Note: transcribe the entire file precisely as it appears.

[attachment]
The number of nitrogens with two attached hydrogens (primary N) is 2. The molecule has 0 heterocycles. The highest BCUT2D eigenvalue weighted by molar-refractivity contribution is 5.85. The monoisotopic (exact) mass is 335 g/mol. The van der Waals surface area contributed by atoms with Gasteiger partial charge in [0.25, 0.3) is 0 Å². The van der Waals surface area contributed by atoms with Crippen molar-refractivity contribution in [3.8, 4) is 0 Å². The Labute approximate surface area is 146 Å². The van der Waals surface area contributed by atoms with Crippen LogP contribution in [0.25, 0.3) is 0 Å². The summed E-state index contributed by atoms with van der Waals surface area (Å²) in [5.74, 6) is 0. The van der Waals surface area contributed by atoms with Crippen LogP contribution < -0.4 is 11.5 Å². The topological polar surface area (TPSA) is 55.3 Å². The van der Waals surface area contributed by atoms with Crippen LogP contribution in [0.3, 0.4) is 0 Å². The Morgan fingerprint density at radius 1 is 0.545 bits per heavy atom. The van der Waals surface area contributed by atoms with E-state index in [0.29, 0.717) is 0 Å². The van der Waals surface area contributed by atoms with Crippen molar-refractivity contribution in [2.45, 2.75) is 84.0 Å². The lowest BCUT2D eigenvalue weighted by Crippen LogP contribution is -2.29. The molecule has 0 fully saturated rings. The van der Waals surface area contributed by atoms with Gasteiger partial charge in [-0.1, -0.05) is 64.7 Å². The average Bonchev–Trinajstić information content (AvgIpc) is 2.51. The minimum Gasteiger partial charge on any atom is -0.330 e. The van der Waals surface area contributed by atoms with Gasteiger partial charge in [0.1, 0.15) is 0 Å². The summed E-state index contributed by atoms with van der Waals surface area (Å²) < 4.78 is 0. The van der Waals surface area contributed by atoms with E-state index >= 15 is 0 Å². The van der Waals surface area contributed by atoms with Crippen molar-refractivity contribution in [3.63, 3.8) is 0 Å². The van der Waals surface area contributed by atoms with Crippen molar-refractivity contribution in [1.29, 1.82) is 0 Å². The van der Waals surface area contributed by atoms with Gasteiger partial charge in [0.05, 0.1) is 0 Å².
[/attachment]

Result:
The number of nitrogens with two attached hydrogens (primary N) is 2. The molecule has 0 heterocycles. The highest BCUT2D eigenvalue weighted by molar-refractivity contribution is 5.85. The monoisotopic (exact) mass is 335 g/mol. The van der Waals surface area contributed by atoms with Gasteiger partial charge in [0.25, 0.3) is 0 Å². The van der Waals surface area contributed by atoms with Crippen molar-refractivity contribution in [3.8, 4) is 0 Å². The Labute approximate surface area is 146 Å². The van der Waals surface area contributed by atoms with Crippen LogP contribution in [0.25, 0.3) is 0 Å². The summed E-state index contributed by atoms with van der Waals surface area (Å²) in [5.74, 6) is 0. The van der Waals surface area contributed by atoms with Crippen LogP contribution < -0.4 is 11.5 Å². The topological polar surface area (TPSA) is 55.3 Å². The van der Waals surface area contributed by atoms with Crippen LogP contribution in [0.3, 0.4) is 0 Å². The Morgan fingerprint density at radius 1 is 0.545 bits per heavy atom. The van der Waals surface area contributed by atoms with E-state index in [0.29, 0.717) is 0 Å². The van der Waals surface area contributed by atoms with Crippen molar-refractivity contribution in [2.45, 2.75) is 84.0 Å². The lowest BCUT2D eigenvalue weighted by Crippen LogP contribution is -2.29. The molecule has 0 fully saturated rings. The van der Waals surface area contributed by atoms with Gasteiger partial charge in [-0.1, -0.05) is 64.7 Å². The average Bonchev–Trinajstić information content (AvgIpc) is 2.51. The minimum Gasteiger partial charge on any atom is -0.330 e. The van der Waals surface area contributed by atoms with Gasteiger partial charge in [0.1, 0.15) is 0 Å². The summed E-state index contributed by atoms with van der Waals surface area (Å²) < 4.78 is 0. The van der Waals surface area contributed by atoms with E-state index >= 15 is 0 Å². The van der Waals surface area contributed by atoms with Crippen molar-refractivity contribution in [3.63, 3.8) is 0 Å². The van der Waals surface area contributed by atoms with Crippen molar-refractivity contribution in [1.29, 1.82) is 0 Å². The van der Waals surface area contributed by atoms with Gasteiger partial charge in [0.05, 0.1) is 0 Å².